Question from Indigo Brude:
“This year I have been practicing a lot and trying really hard to become more consistent. I’ve stopped going for distance on my drives, and have been focusing on placement (keeping it in-bounds, in the middle of the fairway, within decent up-shot distance to the basket). Still though, it seems like at least once every round, I “blow up” on a hole. I throw a crazy drive, have a tough time recovering, miss the putt… and there goes all the work I’ve done throughout the whole round in that one catastrophic double or triple bogie. Is there anything I should be doing in practice to keep this from happening in tournaments? How do you play so consistently good?”
Ahh, the classic blowup hole. First of all, realize that we all have these moments. A bogey free round is a rare accomplishment, and we are all likely to simply receive a little bad luck during a round that will cause us to take a bogey. But double and triple bogies are another story. So how can we stop the bleeding? First, slow down as soon as you’re in trouble. Realize the inevitable is about to happen and you are going to take a bogey. We all want to save par as soon as we shank one deep in the woods, but use your best judgment. Realize that your anger at this moment will likely keep you from playing smart. Don’t rush that next shot. Analyze all your options and try to think of the odds of making each shot. If you’re not confident you can hit the three foot gap 200 feet away, suck it up and pitch out. Now finishing the hole without any more mishaps unfortunately just comes with experience. You’re probably going to be a little flustered at this point but you have to play through it. Try to remember similar shots and putts you have made successfully. Be positive, you have made these shots before, and you can do it again.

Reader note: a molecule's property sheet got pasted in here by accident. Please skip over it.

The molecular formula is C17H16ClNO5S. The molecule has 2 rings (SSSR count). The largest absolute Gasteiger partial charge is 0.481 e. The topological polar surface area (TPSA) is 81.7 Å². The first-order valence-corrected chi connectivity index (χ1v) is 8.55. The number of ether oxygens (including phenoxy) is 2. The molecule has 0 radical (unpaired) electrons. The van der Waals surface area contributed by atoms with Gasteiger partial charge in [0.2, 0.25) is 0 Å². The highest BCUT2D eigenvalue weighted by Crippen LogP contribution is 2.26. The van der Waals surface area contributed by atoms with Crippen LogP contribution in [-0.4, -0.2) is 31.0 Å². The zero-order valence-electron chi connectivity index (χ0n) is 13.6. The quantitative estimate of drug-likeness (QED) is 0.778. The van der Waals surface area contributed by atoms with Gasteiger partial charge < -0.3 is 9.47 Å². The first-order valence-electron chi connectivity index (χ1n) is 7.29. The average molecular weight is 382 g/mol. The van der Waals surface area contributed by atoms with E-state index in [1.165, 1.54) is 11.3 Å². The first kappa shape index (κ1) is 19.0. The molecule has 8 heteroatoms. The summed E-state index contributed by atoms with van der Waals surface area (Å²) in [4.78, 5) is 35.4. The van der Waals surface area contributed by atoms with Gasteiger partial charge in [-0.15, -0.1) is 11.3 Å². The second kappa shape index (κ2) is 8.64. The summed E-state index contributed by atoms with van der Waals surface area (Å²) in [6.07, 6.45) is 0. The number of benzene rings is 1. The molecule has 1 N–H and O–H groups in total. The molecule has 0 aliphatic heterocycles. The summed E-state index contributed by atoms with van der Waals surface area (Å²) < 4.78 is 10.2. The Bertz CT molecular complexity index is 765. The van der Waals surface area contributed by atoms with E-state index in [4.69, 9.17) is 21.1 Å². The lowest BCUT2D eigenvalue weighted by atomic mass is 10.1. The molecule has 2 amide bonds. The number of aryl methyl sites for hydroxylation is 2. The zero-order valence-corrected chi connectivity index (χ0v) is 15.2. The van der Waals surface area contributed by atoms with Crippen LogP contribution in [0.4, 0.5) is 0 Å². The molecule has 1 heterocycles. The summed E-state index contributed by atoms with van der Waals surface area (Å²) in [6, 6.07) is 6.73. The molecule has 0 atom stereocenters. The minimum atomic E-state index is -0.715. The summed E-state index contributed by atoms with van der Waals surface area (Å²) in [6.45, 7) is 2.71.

As far as practicing for these moments, play your bad shots in practice rounds too. We typically throw multiple drives in a practice round, but don’t always take your best shot. Getting out of trouble is a skill too (although not getting into it in the first place is a better skill). But the more you practice trouble shots, the more comfortable you will feel using them in a round. Then you might be able to save that par after all.